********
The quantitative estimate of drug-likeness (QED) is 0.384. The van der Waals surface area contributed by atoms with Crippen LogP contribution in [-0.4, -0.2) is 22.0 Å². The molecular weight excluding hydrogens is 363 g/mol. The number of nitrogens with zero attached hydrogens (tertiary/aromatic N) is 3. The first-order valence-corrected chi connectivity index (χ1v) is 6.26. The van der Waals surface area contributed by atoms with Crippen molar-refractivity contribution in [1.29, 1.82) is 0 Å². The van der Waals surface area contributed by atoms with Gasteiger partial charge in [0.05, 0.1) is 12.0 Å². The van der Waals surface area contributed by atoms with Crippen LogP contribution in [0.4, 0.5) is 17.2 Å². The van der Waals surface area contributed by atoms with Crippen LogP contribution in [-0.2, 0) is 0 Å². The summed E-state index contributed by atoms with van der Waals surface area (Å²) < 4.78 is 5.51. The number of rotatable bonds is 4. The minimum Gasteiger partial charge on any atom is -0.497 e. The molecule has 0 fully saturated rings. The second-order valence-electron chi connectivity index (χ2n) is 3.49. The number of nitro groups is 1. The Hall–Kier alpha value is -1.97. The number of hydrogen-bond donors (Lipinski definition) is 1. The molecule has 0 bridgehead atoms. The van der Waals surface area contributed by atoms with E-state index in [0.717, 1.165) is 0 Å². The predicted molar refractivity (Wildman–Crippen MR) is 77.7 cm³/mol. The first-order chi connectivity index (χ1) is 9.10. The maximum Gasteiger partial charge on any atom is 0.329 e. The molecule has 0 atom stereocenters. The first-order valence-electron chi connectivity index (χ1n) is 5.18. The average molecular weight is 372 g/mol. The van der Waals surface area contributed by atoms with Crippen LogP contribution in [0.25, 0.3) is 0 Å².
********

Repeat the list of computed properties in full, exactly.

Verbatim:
The quantitative estimate of drug-likeness (QED) is 0.384. The van der Waals surface area contributed by atoms with Crippen LogP contribution in [-0.4, -0.2) is 22.0 Å². The molecular weight excluding hydrogens is 363 g/mol. The number of nitrogens with zero attached hydrogens (tertiary/aromatic N) is 3. The first-order valence-corrected chi connectivity index (χ1v) is 6.26. The van der Waals surface area contributed by atoms with Crippen molar-refractivity contribution in [1.29, 1.82) is 0 Å². The van der Waals surface area contributed by atoms with Gasteiger partial charge in [0.05, 0.1) is 12.0 Å². The van der Waals surface area contributed by atoms with Crippen LogP contribution in [0.4, 0.5) is 17.2 Å². The van der Waals surface area contributed by atoms with Crippen LogP contribution in [-0.2, 0) is 0 Å². The summed E-state index contributed by atoms with van der Waals surface area (Å²) < 4.78 is 5.51. The number of rotatable bonds is 4. The minimum Gasteiger partial charge on any atom is -0.497 e. The molecule has 0 fully saturated rings. The second-order valence-electron chi connectivity index (χ2n) is 3.49. The number of nitro groups is 1. The Hall–Kier alpha value is -1.97. The number of hydrogen-bond donors (Lipinski definition) is 1. The molecule has 0 bridgehead atoms. The van der Waals surface area contributed by atoms with E-state index in [0.717, 1.165) is 0 Å². The predicted molar refractivity (Wildman–Crippen MR) is 77.7 cm³/mol. The first-order chi connectivity index (χ1) is 9.10. The maximum Gasteiger partial charge on any atom is 0.329 e. The molecule has 0 atom stereocenters. The first-order valence-electron chi connectivity index (χ1n) is 5.18. The average molecular weight is 372 g/mol. The van der Waals surface area contributed by atoms with Crippen LogP contribution in [0.25, 0.3) is 0 Å².